36.      In the case of the first plea, the appellants call into question the General Court’s analysis of the function of quotas, the existence of a subjective right and the predictability of the exhaustion of the quota. However, that plea does not appear to have been formulated independently, since it continues the line of argument supporting the previous plea, concerning the European Union’s non-contractual liability for a lawful act. In those circumstances, in so far as that plea reproduces arguments already present in other pleas relied on in the application, I consider that it should be dismissed.

37.      The same is true of the plea relied on in Case C‑12/13 P, alleging infringement of fundamental rights. The appellants base their arguments on the fundamental right to property with view to demonstrating that the damage is compensable. That, however, is the very issue under debate in the plea alleging the European Union’s non-contractual liability for an unlawful act. Consequently, for the same reason as that given in the previous point, I propose that this plea be declared inadmissible.

B –    The plea that the STM has standing to bring an action for a declaration as to the non-contractual liability of the European Union (C‑13/13 P)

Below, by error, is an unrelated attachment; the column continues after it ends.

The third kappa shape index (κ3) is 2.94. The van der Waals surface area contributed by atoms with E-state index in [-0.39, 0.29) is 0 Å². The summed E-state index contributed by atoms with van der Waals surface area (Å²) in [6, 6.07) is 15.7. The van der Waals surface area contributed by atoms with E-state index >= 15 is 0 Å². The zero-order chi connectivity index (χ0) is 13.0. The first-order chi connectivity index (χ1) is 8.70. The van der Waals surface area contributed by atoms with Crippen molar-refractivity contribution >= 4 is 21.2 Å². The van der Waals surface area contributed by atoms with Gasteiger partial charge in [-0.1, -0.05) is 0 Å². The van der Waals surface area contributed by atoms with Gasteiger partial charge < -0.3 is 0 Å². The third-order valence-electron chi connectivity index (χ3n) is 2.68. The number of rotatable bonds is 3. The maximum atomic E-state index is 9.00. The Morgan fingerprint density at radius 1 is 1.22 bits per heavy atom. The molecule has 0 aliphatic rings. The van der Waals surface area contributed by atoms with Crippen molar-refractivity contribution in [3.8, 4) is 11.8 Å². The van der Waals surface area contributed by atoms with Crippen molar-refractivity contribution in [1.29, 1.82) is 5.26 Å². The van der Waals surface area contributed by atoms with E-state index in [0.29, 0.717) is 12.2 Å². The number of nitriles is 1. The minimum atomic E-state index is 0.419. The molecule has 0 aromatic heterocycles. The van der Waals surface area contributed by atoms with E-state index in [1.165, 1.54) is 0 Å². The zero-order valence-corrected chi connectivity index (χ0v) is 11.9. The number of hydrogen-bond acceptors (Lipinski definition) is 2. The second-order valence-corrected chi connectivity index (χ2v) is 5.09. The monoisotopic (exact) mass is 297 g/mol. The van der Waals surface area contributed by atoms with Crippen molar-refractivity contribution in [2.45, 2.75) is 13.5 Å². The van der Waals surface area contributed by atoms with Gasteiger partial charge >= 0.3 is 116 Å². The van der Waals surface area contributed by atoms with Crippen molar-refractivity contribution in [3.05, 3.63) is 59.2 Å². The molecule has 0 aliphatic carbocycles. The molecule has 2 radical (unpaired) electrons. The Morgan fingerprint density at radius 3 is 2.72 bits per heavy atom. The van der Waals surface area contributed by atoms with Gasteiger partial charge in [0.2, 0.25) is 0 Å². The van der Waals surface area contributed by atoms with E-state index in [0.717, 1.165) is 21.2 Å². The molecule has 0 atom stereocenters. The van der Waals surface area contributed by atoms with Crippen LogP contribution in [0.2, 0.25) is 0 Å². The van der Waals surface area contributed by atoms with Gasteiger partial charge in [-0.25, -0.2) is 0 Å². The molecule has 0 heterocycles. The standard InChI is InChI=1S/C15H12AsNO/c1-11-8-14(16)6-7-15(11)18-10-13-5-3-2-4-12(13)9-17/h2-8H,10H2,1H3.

38.      The STM complains that the General Court incorrectly applied the conditions of standing applicable to legal persons in the context of actions for a declaration as to the non-contractual liability of the European Union. The STM considers that, when analysing the admissibility of its action, the General Court distorted the facts material to the proceedings, did not take into account the duty to defend the general interest performed by the STM and the autonomous nature of the damage sustained by it.

39.      In order to assess whether that plea is well-founded, it is necessary to give a brief summary of the case-law of the Court of Justice in this regard.

40.      Since the judgment in Union syndicale and Others v Council, (12) the Court of Justice has required legal persons claiming compensation for damage resulting from an act of the Communities to prove the autonomous nature of that damage. In other words, a legal person cannot claim for damage collectively sustained by its members, but only for the damage specifically sustained individually by it. (13)

41.      In addition, a second scenario became apparent following the judgment in Ireks-Arkady v Council and Commission, (14) to the effect that legal persons are also permitted to bring an action for damages where they are the assignees of the right to compensation. In that scenario, the beneficiary is then deemed to be the legal person to whom the right has been assigned, not the assignor, thus conferring standing to bring proceedings on the assignee. (15)